Mack's pat on back

Blue Bombers general manager Joe Mack speaks with the media in Winnipeg, Man., Nov. 8, 2010. (QMI...

Blue Bombers general manager Joe Mack speaks with the media in Winnipeg, Man., Nov. 8, 2010. (QMI Agency)

PAUL FRIESEN, QMI Agency

, Last Updated: 2:23 AM ET

WINNIPEG - ’Tis the season of upheaval across the CFL — but a sea of stability, relatively speaking, here in the land of the 21-year Grey Cup drought.

Winnipeg Blue Bomber GM Joe Mack may not have ended that championship famine in his first two seasons at the helm, but he’ll get every chance to do so beyond 2012, which was the third and final year of his initial deal.

The Bomber board will sign Mack to a contract extension before too long, and not long after Mack will do the same with head coach Paul LaPolice.

“You want to do it well before the season starts, and well before you set up the program for next year,” board chairman Bill Watchorn said, Monday. “It should be done no later than the end of January, hopefully, the middle of February. The board collectively believes Joe has done a great job.”

Ask Watchorn what has impressed him most about Mack, and he gets unusually wordy.

“He’s a person of integrity, ethics,” the chairman began. “He’s intense... he understands people and understands you’ve got to develop over time. He’s loyal to his coaches and his players. He’s very personal with them. He’s a great scout. He has access to good players, as you’ve seen.

“And over time he’s building a great football organization. That doesn’t leave much out.”

It’s hard to argue, although a nitpicker could point to Mack’s lack of media savvy. Grey Cup week, the guy was the invisible man.

“He’s not the kind of guy, and as a matter of fact neither am I, that requires the spotlight, seeks it out,” Watchorn said. “We’re there to do a job, and we just plow ahead. At some point you guys will judge whether it’s a good job or bad job.”

Pretty good, so far

Yes, we will. And so far, it’s pretty good.

Two years ago the Bombers were a 7-11 public relations disaster. One 4-14 rebuilding campaign later, they went 10-8 and made it to the Grey Cup, selling out eight straight home games and turning an expected profit of some $2 million.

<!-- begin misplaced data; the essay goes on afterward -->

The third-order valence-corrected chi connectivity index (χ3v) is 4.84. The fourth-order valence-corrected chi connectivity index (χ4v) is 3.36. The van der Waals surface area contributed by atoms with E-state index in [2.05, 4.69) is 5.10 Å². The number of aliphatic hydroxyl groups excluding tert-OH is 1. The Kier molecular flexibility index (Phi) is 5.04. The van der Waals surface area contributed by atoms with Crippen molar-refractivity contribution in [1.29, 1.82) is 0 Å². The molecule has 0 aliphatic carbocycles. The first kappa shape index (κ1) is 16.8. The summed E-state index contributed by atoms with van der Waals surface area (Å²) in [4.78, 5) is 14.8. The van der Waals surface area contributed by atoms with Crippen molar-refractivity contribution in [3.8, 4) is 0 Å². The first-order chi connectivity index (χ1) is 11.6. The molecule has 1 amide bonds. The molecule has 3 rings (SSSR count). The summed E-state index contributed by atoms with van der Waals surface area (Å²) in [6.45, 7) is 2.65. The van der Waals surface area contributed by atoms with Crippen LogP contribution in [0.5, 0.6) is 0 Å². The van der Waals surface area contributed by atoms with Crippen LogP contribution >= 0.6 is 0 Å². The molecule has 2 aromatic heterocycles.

“It’s on the right track. In all aspects,” Watchorn said. “The fan appreciation of the team, the team’s performance, the cohesiveness of the management team, the coaching staff and the players — they all feel it.”

Actually, I’m pretty sure fired offensive co-ordinator Jamie Barresi isn’t feeling it.

Barresi’s departure, and LaPolice’s cryptic explanation, raises some questions about team unity behind the scenes.

It won’t take the spotlight off the head man’s play-calling, either.

The Bombers have permission to interview old friend Bob Dyce, a Riders assistant, for the OC job.

But that move could be overshadowed by the loss of defensive coordinator Tim Burke, who’ll interview for the head job in Saskatchewan, if not elsewhere.

Looking for two co-ordinators, though, is a breeze compared to the storm winds blowing elsewhere.

No less than half the CFL’s eight teams are changing head coaches, B.C. Lions boss Wally Buono relinquishing that part of his job, Monday.

Buono, of course, goes out on top, leaving LaPolice, with just two years under his belt, as the third-longest-serving head coach in the loop, behind only Marc Trestman in Montreal and John Hufnagel in Calgary.

Of course, those two are also wearing Grey Cup rings, the ultimate provider of job security.

Here, steady progress, not to mention a relatively sane relationship with fans and the media, is enough to warrant a further look.

Call it a low bar, if you want.

Or the first step to ending the drought.

Like someone once said about any new relationship: eventually, either you get married, or you break up.

The Bombers, Mack and LaPolice aren’t ready to break up.

But that’s all we know for sure.


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